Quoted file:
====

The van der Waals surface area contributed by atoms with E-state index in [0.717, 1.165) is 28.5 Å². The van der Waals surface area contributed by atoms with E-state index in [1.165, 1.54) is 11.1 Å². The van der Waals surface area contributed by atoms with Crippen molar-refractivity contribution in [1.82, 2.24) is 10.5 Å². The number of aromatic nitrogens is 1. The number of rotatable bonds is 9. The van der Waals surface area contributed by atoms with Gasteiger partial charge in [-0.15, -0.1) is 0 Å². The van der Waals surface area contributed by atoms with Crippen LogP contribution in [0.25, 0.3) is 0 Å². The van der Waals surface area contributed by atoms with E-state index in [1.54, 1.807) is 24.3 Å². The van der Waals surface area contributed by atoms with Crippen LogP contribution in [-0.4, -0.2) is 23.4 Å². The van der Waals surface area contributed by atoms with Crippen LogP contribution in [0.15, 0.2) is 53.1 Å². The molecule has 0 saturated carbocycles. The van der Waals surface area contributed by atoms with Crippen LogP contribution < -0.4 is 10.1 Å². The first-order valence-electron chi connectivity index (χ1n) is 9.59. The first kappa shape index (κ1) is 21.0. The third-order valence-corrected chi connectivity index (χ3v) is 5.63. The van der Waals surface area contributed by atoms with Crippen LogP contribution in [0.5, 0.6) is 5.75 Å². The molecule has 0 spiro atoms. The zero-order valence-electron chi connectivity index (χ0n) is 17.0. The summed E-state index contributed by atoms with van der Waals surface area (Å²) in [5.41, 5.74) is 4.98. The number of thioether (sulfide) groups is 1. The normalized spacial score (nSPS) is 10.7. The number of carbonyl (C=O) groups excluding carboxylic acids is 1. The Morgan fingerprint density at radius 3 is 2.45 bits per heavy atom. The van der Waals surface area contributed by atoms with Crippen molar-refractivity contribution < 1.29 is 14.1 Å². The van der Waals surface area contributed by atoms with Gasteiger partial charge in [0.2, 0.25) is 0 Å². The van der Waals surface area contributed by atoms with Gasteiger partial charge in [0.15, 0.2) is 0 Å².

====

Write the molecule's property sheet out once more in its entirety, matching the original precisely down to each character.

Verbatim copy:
The van der Waals surface area contributed by atoms with E-state index in [0.717, 1.165) is 28.5 Å². The van der Waals surface area contributed by atoms with E-state index in [1.165, 1.54) is 11.1 Å². The van der Waals surface area contributed by atoms with Crippen molar-refractivity contribution in [1.82, 2.24) is 10.5 Å². The number of aromatic nitrogens is 1. The number of rotatable bonds is 9. The van der Waals surface area contributed by atoms with Gasteiger partial charge in [-0.15, -0.1) is 0 Å². The van der Waals surface area contributed by atoms with Crippen LogP contribution in [0.25, 0.3) is 0 Å². The van der Waals surface area contributed by atoms with E-state index in [1.54, 1.807) is 24.3 Å². The van der Waals surface area contributed by atoms with Crippen LogP contribution in [-0.4, -0.2) is 23.4 Å². The van der Waals surface area contributed by atoms with Crippen LogP contribution in [0.15, 0.2) is 53.1 Å². The molecule has 0 saturated carbocycles. The van der Waals surface area contributed by atoms with Crippen LogP contribution < -0.4 is 10.1 Å². The first-order valence-electron chi connectivity index (χ1n) is 9.59. The first kappa shape index (κ1) is 21.0. The third-order valence-corrected chi connectivity index (χ3v) is 5.63. The van der Waals surface area contributed by atoms with Crippen LogP contribution in [0.5, 0.6) is 5.75 Å². The molecule has 0 spiro atoms. The zero-order valence-electron chi connectivity index (χ0n) is 17.0. The summed E-state index contributed by atoms with van der Waals surface area (Å²) in [5.41, 5.74) is 4.98. The number of thioether (sulfide) groups is 1. The normalized spacial score (nSPS) is 10.7. The number of carbonyl (C=O) groups excluding carboxylic acids is 1. The Morgan fingerprint density at radius 3 is 2.45 bits per heavy atom. The van der Waals surface area contributed by atoms with Crippen molar-refractivity contribution < 1.29 is 14.1 Å². The van der Waals surface area contributed by atoms with Gasteiger partial charge in [0.2, 0.25) is 0 Å². The van der Waals surface area contributed by atoms with Gasteiger partial charge in [0.15, 0.2) is 0 Å².